Many economic experts believe that the worst of this recent market crash is behind us. It seems that the housing markets have stabilized and are starting to recover in some areas, the stock market has had a nice rebound, and job losses are slowing. Because of this, many people are feeling pretty good about their personal financial planning situation.
But there are some signs looming out there that indicate that all the trouble may not be over. One of the biggest signs of trouble is the amount of debt that the United States is accumulating at a rapid rate. In the next year, the total debt held by the US government will rise to $12 trillion. All the economic stimulus and the war in Afghanistan continues to fuel this burden. As the trend continues, our dollar is worth less and less (because we keep printing more and more of them). The largest holders of all this US debt (which is in the form of treasury bonds) are Asian and European countries. Once these investors get tired of our fiscal irresponsibility and the low rates that our bonds are paying them, they will start heading for the exits. As they start selling bonds, the values of the bonds will drop, and interest rates will rise.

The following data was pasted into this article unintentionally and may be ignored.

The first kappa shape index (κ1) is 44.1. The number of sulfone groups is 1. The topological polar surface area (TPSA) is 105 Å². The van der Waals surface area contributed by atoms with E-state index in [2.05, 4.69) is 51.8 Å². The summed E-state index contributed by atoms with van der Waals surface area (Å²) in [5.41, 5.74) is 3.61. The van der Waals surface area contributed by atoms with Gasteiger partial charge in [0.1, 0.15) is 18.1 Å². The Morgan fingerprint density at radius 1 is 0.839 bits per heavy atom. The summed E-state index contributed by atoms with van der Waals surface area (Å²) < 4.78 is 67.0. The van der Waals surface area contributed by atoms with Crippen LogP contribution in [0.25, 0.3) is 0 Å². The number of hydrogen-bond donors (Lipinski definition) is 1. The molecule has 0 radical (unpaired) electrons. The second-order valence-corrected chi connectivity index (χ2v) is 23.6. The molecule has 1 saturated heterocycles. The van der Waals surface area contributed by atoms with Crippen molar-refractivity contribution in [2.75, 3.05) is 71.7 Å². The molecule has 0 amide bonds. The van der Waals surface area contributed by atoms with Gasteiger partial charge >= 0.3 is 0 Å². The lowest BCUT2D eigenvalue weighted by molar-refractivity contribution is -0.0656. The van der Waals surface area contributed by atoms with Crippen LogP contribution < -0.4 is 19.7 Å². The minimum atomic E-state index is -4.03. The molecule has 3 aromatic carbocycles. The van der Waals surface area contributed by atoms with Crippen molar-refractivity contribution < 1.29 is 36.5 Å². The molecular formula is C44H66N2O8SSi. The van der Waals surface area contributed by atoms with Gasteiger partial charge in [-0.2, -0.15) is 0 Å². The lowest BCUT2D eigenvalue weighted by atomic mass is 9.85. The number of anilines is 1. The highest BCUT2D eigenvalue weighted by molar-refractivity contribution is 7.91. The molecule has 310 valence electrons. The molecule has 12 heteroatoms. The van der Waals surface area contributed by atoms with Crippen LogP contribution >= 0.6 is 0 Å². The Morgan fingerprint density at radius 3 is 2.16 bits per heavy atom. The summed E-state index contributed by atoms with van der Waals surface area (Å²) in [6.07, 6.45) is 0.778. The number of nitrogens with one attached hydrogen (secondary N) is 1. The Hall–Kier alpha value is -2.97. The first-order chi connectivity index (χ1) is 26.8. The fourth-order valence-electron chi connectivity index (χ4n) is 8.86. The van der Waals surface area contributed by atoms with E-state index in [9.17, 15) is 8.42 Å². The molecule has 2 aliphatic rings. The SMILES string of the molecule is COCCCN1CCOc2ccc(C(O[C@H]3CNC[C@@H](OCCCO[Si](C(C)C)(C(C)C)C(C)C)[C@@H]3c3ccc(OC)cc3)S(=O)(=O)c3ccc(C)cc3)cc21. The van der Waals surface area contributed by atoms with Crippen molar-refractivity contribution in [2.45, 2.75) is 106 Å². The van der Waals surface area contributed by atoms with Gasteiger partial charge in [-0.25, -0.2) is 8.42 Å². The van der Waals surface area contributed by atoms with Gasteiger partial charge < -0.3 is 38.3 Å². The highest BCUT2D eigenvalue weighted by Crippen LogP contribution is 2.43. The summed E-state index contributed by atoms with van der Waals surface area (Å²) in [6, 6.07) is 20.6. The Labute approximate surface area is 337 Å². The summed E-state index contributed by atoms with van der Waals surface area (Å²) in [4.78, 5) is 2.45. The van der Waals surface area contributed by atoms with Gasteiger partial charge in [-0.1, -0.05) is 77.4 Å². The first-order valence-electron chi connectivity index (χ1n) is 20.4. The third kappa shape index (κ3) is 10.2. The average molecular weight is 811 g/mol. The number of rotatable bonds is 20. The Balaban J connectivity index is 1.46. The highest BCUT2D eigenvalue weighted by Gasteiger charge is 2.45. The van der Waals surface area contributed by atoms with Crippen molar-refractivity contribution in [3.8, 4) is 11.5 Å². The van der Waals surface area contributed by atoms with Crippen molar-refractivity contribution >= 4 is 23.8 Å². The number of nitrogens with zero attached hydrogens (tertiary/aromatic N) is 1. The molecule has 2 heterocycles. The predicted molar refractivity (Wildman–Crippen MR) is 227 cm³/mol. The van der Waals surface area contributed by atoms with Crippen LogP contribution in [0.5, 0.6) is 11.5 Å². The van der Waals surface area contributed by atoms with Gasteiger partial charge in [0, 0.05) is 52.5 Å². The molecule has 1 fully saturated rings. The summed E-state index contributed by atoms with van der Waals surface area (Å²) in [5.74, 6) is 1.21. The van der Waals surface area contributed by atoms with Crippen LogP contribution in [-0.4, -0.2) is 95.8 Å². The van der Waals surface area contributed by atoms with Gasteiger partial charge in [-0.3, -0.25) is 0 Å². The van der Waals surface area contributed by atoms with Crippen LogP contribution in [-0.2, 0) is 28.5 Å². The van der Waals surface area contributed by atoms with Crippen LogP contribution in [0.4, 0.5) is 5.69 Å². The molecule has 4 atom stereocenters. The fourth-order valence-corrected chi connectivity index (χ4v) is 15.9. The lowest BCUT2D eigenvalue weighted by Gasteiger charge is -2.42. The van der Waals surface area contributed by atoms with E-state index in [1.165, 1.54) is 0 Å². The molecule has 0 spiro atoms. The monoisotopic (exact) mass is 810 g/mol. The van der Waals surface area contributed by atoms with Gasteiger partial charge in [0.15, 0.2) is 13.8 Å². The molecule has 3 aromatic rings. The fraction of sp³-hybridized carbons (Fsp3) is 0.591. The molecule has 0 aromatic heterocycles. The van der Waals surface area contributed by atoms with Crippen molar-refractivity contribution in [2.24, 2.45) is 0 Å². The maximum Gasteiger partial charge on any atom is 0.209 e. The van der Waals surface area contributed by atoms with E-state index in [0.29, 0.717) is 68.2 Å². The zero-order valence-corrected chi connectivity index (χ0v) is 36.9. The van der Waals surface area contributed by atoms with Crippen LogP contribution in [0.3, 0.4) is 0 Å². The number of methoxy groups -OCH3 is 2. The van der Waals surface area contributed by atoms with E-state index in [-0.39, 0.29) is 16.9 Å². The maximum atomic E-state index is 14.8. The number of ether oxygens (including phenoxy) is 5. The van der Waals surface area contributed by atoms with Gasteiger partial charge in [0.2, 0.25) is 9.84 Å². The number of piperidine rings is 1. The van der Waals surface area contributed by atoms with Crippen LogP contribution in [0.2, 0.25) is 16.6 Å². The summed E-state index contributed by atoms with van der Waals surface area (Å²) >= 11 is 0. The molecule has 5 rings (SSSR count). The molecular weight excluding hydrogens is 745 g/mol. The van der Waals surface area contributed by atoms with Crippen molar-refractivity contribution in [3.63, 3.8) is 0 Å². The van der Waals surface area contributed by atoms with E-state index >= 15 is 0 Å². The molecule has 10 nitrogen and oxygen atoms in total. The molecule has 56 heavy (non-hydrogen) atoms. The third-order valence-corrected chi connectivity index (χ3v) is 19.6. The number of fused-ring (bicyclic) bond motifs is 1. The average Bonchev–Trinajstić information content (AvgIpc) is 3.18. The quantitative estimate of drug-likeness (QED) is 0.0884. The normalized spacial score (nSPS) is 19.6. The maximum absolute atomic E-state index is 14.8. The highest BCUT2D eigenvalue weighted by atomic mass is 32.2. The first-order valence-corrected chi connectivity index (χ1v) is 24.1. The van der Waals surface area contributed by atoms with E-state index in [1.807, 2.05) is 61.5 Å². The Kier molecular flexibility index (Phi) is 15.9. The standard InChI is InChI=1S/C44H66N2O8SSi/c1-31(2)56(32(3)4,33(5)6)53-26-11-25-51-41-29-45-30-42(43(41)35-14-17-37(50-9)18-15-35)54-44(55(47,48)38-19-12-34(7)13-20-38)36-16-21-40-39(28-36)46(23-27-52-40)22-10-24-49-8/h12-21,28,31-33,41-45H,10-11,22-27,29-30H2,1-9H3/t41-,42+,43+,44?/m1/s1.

How Soon Could This Happen?
The United States has a very large credit limit, so this is not likely to be something that happens very quickly. But in the next three to five years, this scenario is very possible. When it does happen, stock and bond markets will take a tumble, and interest rates, inflation and unemployment will rise to levels we haven’t seen in a few decades.
What Can I Do?
Fortunately there are some steps you can start taking to protect yourself from another financial meltdown, and it doesn’t involve putting your money in the mattress. Stay tuned in the days to come for some personal financial planning ideas that could help you stay afloat if the economy starts to sink again.